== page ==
the second time i post this image, now feels geopolitical.
Jamás is Spanish for ‘never’. It sounds the same as Hamas.
More specifically, you use jamás after or in place of nunca to intensify the never-ness. Like a serious ‘never-ever’, it deals with things that can’t, or won’t happen. It’s a stubborn word thick with the powers of negativity.
* someone send me Scud & Nomex’s ‘Total Destruction’ & I’ll post it here.*
[audio:DJ_Scud+Nomex_TotalDestruction.mp3] DJ Scud & Nomex – Total Destruction (thanks Clobbersaurus!)
& here’s an anti-war New York cumbia tune about the gringo response to the World Trade Center attack, from 2002. There’s a classic rock riff I recognize but can’t ID right now from The Beatles’ ‘Get Together (thanks Googlefritz).
Franco is Spanish for ‘dead dictator’. It sounds the same as Franco, one of Africa’s most famous guitar players, also dead. A new compilation, FRANCOphonic, commemorates his life work with 2 CDs and copious liner notes. I’ve got some Franco vinyl but these CDs are better.
Grey Filastine spent the holiday season doing an incredible DIY tour of Indonesia. Better yet, he’s writing about it (rather eloquently), posting video and photos — in short, Filastine has started a blog, and it looks to be a good one: Filastine Frequency.
here are 2 dreamy floaty tracks from his Burn It album
Plan B just published the full text from interview I did for a short feature about the role of the internet in the work of artists/labels releasing “outernational” music. I’m glad they upped the entire interview.
Plan B: People also talk of the “fetishization” of non-Western music by Western listeners…
“I don’t care what ‘Westerners’ fetishize. They’ve been fetishizing black people for centuries now, who cares? You simply exist in all your complexity and let them deal with it. Fetishism is so vague. I care a lot when Westerners rip off non-Western musicians, even by rendering them anonymous like Sublime Frequencies often does, but random concepts of fetishization don’t really mean much. It’s almost too abstract to matter.
“Musicians like getting paid to play, they like getting credited for their work, and if they’re singing or rapping, they want you listen to their words. It’s simple. I think Western fetishization is an awesome thing if it means, say, more African bands can travel and make a living outside of their home countries. Who’s to say what’s the difference between fetishization and interest? How many kids fetishize Bjork or Radiohead? Is use of the term “fetish” racist in and of itself, would you just be talking about ‘fans’ if it were Western bands?”
It’s time to get our Babel on: Mudd Up! will now be available (sometimes) in French!! You might have noticed the version française link on the last two posts…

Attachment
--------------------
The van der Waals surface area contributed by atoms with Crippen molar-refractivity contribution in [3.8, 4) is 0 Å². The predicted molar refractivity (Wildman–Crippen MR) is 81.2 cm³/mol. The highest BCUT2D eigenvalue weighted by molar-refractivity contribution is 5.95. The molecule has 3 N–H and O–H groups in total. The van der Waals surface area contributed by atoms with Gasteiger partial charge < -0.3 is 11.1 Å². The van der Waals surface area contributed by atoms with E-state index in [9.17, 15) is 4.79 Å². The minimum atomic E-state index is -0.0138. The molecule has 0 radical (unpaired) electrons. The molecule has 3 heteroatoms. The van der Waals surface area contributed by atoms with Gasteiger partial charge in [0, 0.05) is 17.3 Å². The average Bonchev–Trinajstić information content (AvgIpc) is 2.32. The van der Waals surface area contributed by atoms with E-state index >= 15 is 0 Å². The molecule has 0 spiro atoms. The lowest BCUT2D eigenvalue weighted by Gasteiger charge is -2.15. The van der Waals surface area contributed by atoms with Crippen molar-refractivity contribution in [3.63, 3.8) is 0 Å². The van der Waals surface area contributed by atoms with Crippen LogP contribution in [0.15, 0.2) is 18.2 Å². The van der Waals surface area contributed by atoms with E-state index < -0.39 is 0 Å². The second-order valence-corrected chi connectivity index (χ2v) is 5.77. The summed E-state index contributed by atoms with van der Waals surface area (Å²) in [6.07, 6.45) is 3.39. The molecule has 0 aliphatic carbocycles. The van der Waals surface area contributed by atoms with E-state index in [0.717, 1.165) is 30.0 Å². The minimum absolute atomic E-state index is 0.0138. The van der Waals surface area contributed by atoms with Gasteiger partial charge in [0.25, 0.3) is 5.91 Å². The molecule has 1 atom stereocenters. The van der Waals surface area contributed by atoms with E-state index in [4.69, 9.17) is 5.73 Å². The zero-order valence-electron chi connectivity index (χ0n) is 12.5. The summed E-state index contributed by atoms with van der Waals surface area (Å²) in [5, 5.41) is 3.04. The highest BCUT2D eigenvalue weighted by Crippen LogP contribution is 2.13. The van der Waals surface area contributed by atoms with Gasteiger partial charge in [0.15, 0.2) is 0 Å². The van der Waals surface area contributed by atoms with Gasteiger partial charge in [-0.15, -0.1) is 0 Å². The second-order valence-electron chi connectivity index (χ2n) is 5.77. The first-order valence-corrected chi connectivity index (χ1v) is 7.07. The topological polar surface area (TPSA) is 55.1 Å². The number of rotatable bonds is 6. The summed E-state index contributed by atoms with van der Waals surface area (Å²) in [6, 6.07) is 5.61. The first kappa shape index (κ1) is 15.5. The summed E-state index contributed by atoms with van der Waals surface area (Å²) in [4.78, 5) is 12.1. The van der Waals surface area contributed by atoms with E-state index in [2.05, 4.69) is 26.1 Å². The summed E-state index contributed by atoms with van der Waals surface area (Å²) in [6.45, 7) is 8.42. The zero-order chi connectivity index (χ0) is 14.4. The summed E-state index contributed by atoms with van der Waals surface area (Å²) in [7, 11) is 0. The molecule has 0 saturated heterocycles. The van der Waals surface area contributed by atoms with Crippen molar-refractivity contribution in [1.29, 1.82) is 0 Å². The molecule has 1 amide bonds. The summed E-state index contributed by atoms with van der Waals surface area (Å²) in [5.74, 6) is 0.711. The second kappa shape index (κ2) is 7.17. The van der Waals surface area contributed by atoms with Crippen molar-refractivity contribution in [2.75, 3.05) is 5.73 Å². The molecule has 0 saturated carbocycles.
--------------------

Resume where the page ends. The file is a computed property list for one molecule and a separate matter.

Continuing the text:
Please give a big ongoing merci to Vince. In addition to being a full-time super-hero, he is a great translator and our Parisian point-man (hold tight for some Maga Bo/Soot parties over there in early 09).
I’d already designed the watermelon bullet icon when, years ago now, the Washington Post sent me an advance copy of Elizabeth Alexander’s Antebellum Dream Book to review. (Once upon a time I wrote about poetry.) That book floored me…
Years later we would meet, and out of that collaboration came the 1st track on my ‘Special Gunpowder’ album, which featured Elizabeth reading her poem ‘Overture: Watermelon City’.
The city is burning and watermelon is all that can cool it…
and now… Elizabeth Alexander will be reading her work at the inauguration of President-elect Barack Obama – AMAZING!!!! I don’t have enough exclamation points. I should dig up the Post review…
suffice to say the Elizabeth is one of those rare poets whose work you live with, phrases and verses remain in memory and keep transmitting long after the book is closed. She’s great. The fact of her reading real poetry from a platform like this is simply fantastic, I hope she sells a million books. gObama! go Elizabeth! Go poetry! (thanks, Carol, for the tip)
Timeblind has at least 173 unreleased tracks in his hard drive(s). You can hear some of them in his new mix, Flora .
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Odalisqued is less hard to link to than i remember. on post-scarcity, Anne writes :
So what is this when education, real estate, and health care are almost impossible to afford, but art and information are free to take? Does anyone have a name for this? It can’t be post-scarcity when we are living in such material inequality, at least not in the Marcusian sense. Or rather it is a particular type of post-scarcity, when books and music and films seem to appear to us as easily as food from a star-trek-replicator (leaving behind, in so many ways, the traces of the labor involved in their production — no maker’s hand on this machine), but our basic stuff of life is now so difficult to get. I’m nervous all the time, aware of what happens to the least of us. I still believe that the material conditions of one’s life influence one’s work in equal measure with all else, but once I thought freedom in one’s art only came from wealth or poverty: both in some way release us from the machine. Lately this is just anxiety as control.
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More Maroc. Jil Jilala! I love this song. Banjo & guembri take center stage. This video is a from a great period (I saw them in 2003 and it wasn’t so hot).
Los Mirlos’ songs are disturbing and beautiful the the way Van Gogh’s canvases are: thickly alive, altered perspectives parading as normal, windows onto an unreconciled time & space. You can hear weird electricity under the composition’s skin even when they switch off the Moog.
They capture something. It resonates. The music of Los Mirlos (the blackbirds) passes into public memory. Covers and versions flourish. A song written by someone becomes, effectively, a song written by everyone. This sonidero crew straightens them out, three decades later in New York or LA: